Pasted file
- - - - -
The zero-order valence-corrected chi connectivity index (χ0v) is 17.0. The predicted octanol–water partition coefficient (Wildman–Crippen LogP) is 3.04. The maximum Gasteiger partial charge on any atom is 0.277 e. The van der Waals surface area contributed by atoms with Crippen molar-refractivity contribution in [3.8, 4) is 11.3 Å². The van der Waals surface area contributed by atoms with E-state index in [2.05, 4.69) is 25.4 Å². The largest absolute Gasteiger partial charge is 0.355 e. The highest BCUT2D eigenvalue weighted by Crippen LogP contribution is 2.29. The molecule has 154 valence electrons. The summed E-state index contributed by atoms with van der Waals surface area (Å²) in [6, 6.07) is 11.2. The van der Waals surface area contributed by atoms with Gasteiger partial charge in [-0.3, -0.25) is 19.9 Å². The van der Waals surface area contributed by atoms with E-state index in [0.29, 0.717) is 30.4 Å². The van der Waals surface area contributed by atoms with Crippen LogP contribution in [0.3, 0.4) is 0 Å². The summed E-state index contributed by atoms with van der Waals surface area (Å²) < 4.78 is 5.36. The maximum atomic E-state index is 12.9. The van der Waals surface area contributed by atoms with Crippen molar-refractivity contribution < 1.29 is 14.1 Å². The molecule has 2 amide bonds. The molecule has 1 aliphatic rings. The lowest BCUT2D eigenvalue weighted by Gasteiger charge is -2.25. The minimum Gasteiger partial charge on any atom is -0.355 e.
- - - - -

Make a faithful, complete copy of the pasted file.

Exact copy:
The zero-order valence-corrected chi connectivity index (χ0v) is 17.0. The predicted octanol–water partition coefficient (Wildman–Crippen LogP) is 3.04. The maximum Gasteiger partial charge on any atom is 0.277 e. The van der Waals surface area contributed by atoms with Crippen molar-refractivity contribution in [3.8, 4) is 11.3 Å². The van der Waals surface area contributed by atoms with E-state index in [2.05, 4.69) is 25.4 Å². The largest absolute Gasteiger partial charge is 0.355 e. The highest BCUT2D eigenvalue weighted by Crippen LogP contribution is 2.29. The molecule has 154 valence electrons. The summed E-state index contributed by atoms with van der Waals surface area (Å²) in [6, 6.07) is 11.2. The van der Waals surface area contributed by atoms with Gasteiger partial charge in [-0.3, -0.25) is 19.9 Å². The van der Waals surface area contributed by atoms with E-state index in [0.29, 0.717) is 30.4 Å². The van der Waals surface area contributed by atoms with Crippen LogP contribution in [0.3, 0.4) is 0 Å². The summed E-state index contributed by atoms with van der Waals surface area (Å²) < 4.78 is 5.36. The maximum atomic E-state index is 12.9. The van der Waals surface area contributed by atoms with Crippen molar-refractivity contribution < 1.29 is 14.1 Å². The molecule has 2 amide bonds. The molecule has 1 aliphatic rings. The lowest BCUT2D eigenvalue weighted by Gasteiger charge is -2.25. The minimum Gasteiger partial charge on any atom is -0.355 e.